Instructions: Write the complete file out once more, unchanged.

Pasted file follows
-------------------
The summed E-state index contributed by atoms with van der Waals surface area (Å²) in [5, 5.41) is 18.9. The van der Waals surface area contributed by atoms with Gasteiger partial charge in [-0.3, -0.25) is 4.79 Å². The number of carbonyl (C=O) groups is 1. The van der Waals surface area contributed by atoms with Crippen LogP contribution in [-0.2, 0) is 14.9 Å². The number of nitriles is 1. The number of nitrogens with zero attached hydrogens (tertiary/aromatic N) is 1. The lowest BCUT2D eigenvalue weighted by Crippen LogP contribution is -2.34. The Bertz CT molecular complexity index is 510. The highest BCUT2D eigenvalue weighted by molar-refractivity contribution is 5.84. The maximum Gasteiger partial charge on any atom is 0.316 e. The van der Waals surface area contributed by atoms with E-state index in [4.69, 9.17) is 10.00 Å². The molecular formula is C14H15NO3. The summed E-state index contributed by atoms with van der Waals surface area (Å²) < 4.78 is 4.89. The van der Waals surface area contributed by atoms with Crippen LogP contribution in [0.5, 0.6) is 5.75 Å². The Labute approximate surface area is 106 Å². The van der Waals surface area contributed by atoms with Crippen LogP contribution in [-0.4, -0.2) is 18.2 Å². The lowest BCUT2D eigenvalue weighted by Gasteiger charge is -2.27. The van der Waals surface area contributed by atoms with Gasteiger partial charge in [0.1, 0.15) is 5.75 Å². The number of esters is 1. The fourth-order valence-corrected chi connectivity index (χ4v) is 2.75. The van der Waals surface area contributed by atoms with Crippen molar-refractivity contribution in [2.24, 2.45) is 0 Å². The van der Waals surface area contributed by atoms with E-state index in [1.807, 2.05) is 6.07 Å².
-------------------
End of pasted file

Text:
The summed E-state index contributed by atoms with van der Waals surface area (Å²) in [5, 5.41) is 18.9. The van der Waals surface area contributed by atoms with Gasteiger partial charge in [-0.3, -0.25) is 4.79 Å². The number of carbonyl (C=O) groups is 1. The van der Waals surface area contributed by atoms with Crippen LogP contribution in [-0.2, 0) is 14.9 Å². The number of nitriles is 1. The number of nitrogens with zero attached hydrogens (tertiary/aromatic N) is 1. The lowest BCUT2D eigenvalue weighted by Crippen LogP contribution is -2.34. The Bertz CT molecular complexity index is 510. The highest BCUT2D eigenvalue weighted by molar-refractivity contribution is 5.84. The maximum Gasteiger partial charge on any atom is 0.316 e. The van der Waals surface area contributed by atoms with E-state index in [4.69, 9.17) is 10.00 Å². The molecular formula is C14H15NO3. The summed E-state index contributed by atoms with van der Waals surface area (Å²) < 4.78 is 4.89. The van der Waals surface area contributed by atoms with Crippen LogP contribution in [0.5, 0.6) is 5.75 Å². The Labute approximate surface area is 106 Å². The van der Waals surface area contributed by atoms with Crippen LogP contribution in [-0.4, -0.2) is 18.2 Å². The lowest BCUT2D eigenvalue weighted by Gasteiger charge is -2.27. The van der Waals surface area contributed by atoms with Gasteiger partial charge in [0.1, 0.15) is 5.75 Å². The number of esters is 1. The fourth-order valence-corrected chi connectivity index (χ4v) is 2.75. The van der Waals surface area contributed by atoms with Crippen molar-refractivity contribution in [2.24, 2.45) is 0 Å². The van der Waals surface area contributed by atoms with E-state index in [1.807, 2.05) is 6.07 Å².